Mahaffie Stagecoach Stop on the Santa Fe Trail


Enjoy this guest post from fellow historical fiction author Jane Colletti Perry, author of Marcello’s Promise.

Two miles from my house is the original Santa Fe Trail, disguised today under a layer of pavement and renamed the Kansas City Road. During the 1860’s it was a major highway linking the Missouri River and Kansas City with the American Southwest. Adjacent to the trail is the Mahaffie Stagecoach Stop and Farm where James and Lucinda Mahaffie and their eight children once lived. It’s the only working stagecoach stop left on the Santa Fe Trail.

The family operated a prosperous 320-acre farm thirty-five miles west of Independence in Olathe, Kansas. Besides running a farm, they also served meals to stagecoach passengers and travelers in the unique cellar dining hall and kitchen of their home. Sometimes they served as many as seventy-five passengers a day. That’s a lot of drive-through for a single day in the 1860’s!

The cellar kitchen and dining hall. Note the cookstove Lucinda used to prepare meals for hungry travelers.

This part of Missouri and Kansas was a melting pot on the frontier with Yankee abolitionists and southern slave owners, Hispanic merchants and American Indians, African Americans and French fur traders. Discover what life was like for the Mahaffies, their neighbors and travelers when you visit the original 1865 limestone farmhouse, operated today by the City of Olathe Parks and Recreation Department.

The farm comes to life with living history activities on weekends in the spring and fall: ride the stagecoach, watch the blacksmith at work, taste a hot cross bun, visit the Mahaffie house or the enormously interesting Heritage Center filled with history and interactive displays. This year marks the 200th Anniversary of the Santa Fe Trail. If you’re in the area, you really should take advantage of this historic treasure on the trail. Check their website for dates and times.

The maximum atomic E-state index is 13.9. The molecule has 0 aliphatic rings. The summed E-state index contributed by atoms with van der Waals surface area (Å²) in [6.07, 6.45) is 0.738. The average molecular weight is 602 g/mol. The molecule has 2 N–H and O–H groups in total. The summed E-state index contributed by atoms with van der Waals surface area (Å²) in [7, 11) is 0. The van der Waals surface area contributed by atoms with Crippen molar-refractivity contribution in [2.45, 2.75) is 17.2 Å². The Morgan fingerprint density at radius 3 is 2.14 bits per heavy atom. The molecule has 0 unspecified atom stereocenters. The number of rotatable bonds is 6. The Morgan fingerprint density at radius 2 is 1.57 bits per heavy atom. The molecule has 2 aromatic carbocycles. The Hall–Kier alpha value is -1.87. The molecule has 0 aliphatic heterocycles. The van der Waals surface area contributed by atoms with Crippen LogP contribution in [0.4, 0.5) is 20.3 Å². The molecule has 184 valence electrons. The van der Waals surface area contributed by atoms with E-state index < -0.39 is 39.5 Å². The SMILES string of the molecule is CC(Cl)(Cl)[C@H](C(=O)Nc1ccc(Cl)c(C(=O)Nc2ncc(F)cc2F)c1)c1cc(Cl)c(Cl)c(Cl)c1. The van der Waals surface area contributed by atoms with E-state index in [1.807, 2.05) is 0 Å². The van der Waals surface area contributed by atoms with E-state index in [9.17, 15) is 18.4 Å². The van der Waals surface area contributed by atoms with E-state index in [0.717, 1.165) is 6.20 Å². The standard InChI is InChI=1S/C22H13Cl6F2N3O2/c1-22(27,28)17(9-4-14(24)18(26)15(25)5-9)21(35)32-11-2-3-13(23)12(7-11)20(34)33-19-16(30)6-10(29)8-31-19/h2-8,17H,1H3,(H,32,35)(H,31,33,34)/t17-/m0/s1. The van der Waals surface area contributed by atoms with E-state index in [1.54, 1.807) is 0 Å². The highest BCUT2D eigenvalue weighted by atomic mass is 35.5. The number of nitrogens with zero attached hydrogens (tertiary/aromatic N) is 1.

Spring is on the way. Many of us have had our vaccinations with more adding to the number every day. What historical sites are near you? Don’t wait for company to come knocking on your door before you hit the trail–Santa Fe or otherwise–and find a great place to enjoy.

Author Bio: Jane Coletti Perry grew up in a small Midwestern college town. With a degree in English and a love of history, she has written a memoir, “Finding Sarah Jane,” published in Patchwork Path: Treasure Box, and her articles have been appeared inThe Best Times, a suburban Kansas City periodical. She has a passion for preserving family history, learning how the past has shaped who we are, and searching our collective history for stories of the heart and sharing them in fiction. Jane and her husband have two children and five grandchildren. They have lived throughout the United States and England, where she has sung in church choirs, symphony choruses, and women’s ensembles. She loves celebrating anything with the family and kayaking at their summer lake house. Her fantasy is to be onDancing with the Stars for Grandmas.Marcello’s Promiseis her first novel. Jane is a member ofWomen Writing the WestandWyoming Writers, Inc.

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